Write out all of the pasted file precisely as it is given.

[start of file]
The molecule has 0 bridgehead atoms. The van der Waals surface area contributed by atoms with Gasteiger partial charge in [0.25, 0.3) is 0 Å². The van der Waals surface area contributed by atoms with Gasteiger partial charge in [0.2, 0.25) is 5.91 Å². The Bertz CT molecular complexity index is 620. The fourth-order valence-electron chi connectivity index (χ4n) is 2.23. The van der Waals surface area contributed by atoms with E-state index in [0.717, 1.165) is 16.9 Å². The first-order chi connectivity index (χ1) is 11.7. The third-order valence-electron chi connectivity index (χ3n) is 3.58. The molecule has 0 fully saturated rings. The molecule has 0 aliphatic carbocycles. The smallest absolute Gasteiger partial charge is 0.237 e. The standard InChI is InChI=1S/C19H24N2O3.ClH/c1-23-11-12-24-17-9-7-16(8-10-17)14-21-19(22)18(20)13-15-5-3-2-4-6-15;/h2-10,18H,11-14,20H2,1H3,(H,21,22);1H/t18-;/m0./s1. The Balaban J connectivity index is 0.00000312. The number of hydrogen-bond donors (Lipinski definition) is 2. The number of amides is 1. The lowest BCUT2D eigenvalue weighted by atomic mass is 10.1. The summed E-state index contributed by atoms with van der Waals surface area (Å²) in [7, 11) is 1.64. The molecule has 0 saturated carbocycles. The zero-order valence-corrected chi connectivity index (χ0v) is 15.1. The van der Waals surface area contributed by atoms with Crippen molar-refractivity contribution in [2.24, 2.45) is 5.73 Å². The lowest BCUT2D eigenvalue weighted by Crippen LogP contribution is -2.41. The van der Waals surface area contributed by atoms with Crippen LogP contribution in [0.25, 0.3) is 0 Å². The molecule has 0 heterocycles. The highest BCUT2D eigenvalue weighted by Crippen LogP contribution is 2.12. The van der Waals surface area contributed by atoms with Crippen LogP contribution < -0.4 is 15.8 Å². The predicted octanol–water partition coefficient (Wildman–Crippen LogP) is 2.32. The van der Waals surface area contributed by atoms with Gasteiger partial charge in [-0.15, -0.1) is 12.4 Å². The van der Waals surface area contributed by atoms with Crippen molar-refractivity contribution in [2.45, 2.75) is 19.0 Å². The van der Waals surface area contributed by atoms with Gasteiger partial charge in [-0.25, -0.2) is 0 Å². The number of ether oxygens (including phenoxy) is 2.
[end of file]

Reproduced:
The molecule has 0 bridgehead atoms. The van der Waals surface area contributed by atoms with Gasteiger partial charge in [0.25, 0.3) is 0 Å². The van der Waals surface area contributed by atoms with Gasteiger partial charge in [0.2, 0.25) is 5.91 Å². The Bertz CT molecular complexity index is 620. The fourth-order valence-electron chi connectivity index (χ4n) is 2.23. The van der Waals surface area contributed by atoms with E-state index in [0.717, 1.165) is 16.9 Å². The first-order chi connectivity index (χ1) is 11.7. The third-order valence-electron chi connectivity index (χ3n) is 3.58. The molecule has 0 fully saturated rings. The molecule has 0 aliphatic carbocycles. The smallest absolute Gasteiger partial charge is 0.237 e. The standard InChI is InChI=1S/C19H24N2O3.ClH/c1-23-11-12-24-17-9-7-16(8-10-17)14-21-19(22)18(20)13-15-5-3-2-4-6-15;/h2-10,18H,11-14,20H2,1H3,(H,21,22);1H/t18-;/m0./s1. The Balaban J connectivity index is 0.00000312. The number of hydrogen-bond donors (Lipinski definition) is 2. The number of amides is 1. The lowest BCUT2D eigenvalue weighted by atomic mass is 10.1. The summed E-state index contributed by atoms with van der Waals surface area (Å²) in [7, 11) is 1.64. The molecule has 0 saturated carbocycles. The zero-order valence-corrected chi connectivity index (χ0v) is 15.1. The van der Waals surface area contributed by atoms with Crippen molar-refractivity contribution in [2.24, 2.45) is 5.73 Å². The lowest BCUT2D eigenvalue weighted by Crippen LogP contribution is -2.41. The van der Waals surface area contributed by atoms with Crippen LogP contribution in [0.25, 0.3) is 0 Å². The molecule has 0 heterocycles. The highest BCUT2D eigenvalue weighted by Crippen LogP contribution is 2.12. The van der Waals surface area contributed by atoms with Crippen LogP contribution < -0.4 is 15.8 Å². The predicted octanol–water partition coefficient (Wildman–Crippen LogP) is 2.32. The van der Waals surface area contributed by atoms with Gasteiger partial charge in [-0.15, -0.1) is 12.4 Å². The van der Waals surface area contributed by atoms with Crippen molar-refractivity contribution in [2.45, 2.75) is 19.0 Å². The van der Waals surface area contributed by atoms with Gasteiger partial charge in [-0.25, -0.2) is 0 Å². The number of ether oxygens (including phenoxy) is 2.